In the twilight mystery,
engrossed in the vagueness of my prospects,
I ramble in man’s ephemeral thought:
At what point do things happen?
And how long is it now?
How do I stave off this awful event?
I need to figure out the meaning of life,
which makes all the difference between death
and the desperate desire to keep living,
between pain and pleasure,
between the superfluous and the irresistibly necessary.
Now I get it that I have wasted time,
there is no more lucidity in my thoughts,
the pusillanimity of their unhurriedness has stripped me to the bone
When will these thoughts stop petering out?
I will take care of the minutiae
I try to believe otherwise, for today is my last day.
I’m not sure about the time
How long has it been since I found out?
The clock’s ticking lets me in on it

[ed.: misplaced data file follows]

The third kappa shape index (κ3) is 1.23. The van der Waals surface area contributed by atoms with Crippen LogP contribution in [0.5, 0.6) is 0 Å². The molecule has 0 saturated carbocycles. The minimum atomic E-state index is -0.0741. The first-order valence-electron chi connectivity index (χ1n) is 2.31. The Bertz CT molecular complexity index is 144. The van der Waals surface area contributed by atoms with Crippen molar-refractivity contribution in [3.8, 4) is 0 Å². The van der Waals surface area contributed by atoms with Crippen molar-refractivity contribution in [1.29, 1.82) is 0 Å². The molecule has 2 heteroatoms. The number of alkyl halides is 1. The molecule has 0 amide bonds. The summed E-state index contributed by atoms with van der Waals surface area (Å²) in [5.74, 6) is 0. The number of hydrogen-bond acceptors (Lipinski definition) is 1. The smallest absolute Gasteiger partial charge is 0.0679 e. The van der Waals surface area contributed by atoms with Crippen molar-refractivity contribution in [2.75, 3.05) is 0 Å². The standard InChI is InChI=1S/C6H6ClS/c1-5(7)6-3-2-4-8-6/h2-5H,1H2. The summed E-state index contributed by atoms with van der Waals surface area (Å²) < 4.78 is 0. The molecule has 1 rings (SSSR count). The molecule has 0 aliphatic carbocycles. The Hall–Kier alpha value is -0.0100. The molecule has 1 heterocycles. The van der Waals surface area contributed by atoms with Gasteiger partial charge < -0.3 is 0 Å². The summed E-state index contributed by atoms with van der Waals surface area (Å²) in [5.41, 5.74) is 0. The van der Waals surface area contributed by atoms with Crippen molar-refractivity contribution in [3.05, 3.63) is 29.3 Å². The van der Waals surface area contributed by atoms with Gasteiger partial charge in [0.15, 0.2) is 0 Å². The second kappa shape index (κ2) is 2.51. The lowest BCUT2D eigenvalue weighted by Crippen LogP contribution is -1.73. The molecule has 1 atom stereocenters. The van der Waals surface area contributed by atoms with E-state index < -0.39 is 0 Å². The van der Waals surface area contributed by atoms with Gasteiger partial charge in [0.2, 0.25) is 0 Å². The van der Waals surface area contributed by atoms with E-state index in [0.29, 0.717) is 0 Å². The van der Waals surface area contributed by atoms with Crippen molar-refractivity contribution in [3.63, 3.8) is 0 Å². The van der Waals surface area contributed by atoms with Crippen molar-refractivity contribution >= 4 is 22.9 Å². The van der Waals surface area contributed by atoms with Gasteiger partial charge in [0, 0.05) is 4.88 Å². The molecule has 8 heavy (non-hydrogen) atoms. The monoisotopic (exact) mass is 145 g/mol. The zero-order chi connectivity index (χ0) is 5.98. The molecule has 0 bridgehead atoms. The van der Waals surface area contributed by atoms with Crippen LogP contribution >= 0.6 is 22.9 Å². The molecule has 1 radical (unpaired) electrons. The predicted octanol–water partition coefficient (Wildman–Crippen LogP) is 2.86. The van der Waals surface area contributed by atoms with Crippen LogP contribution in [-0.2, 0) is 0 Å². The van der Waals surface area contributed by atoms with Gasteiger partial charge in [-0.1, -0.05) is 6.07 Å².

I have little time
I can almost feel death laughing behind me
with the dawn of a job well done
however, the spark was kindled a couple of hours ago
my world began in the corner where everything is final, fabulous and fleeting: life!
In the middle of sobs, I write this:
I have little time, I know, for today is my last day.
…now that you’re here
As you might know, Ameya runs on a purely non-profit basis. With no tangible products on offer, advertisements and donations are our only two sources of keeping this blog up and running. You could convey your support to us with something as little as $5 - that's less than what an average Starbucks would cost!
Kattia Ochoa is a Colombian writer. My Last Day is the English translation of her debut poem, Hoy Moriré. Write to her at firstname.lastname@example.org to know more about her other published works.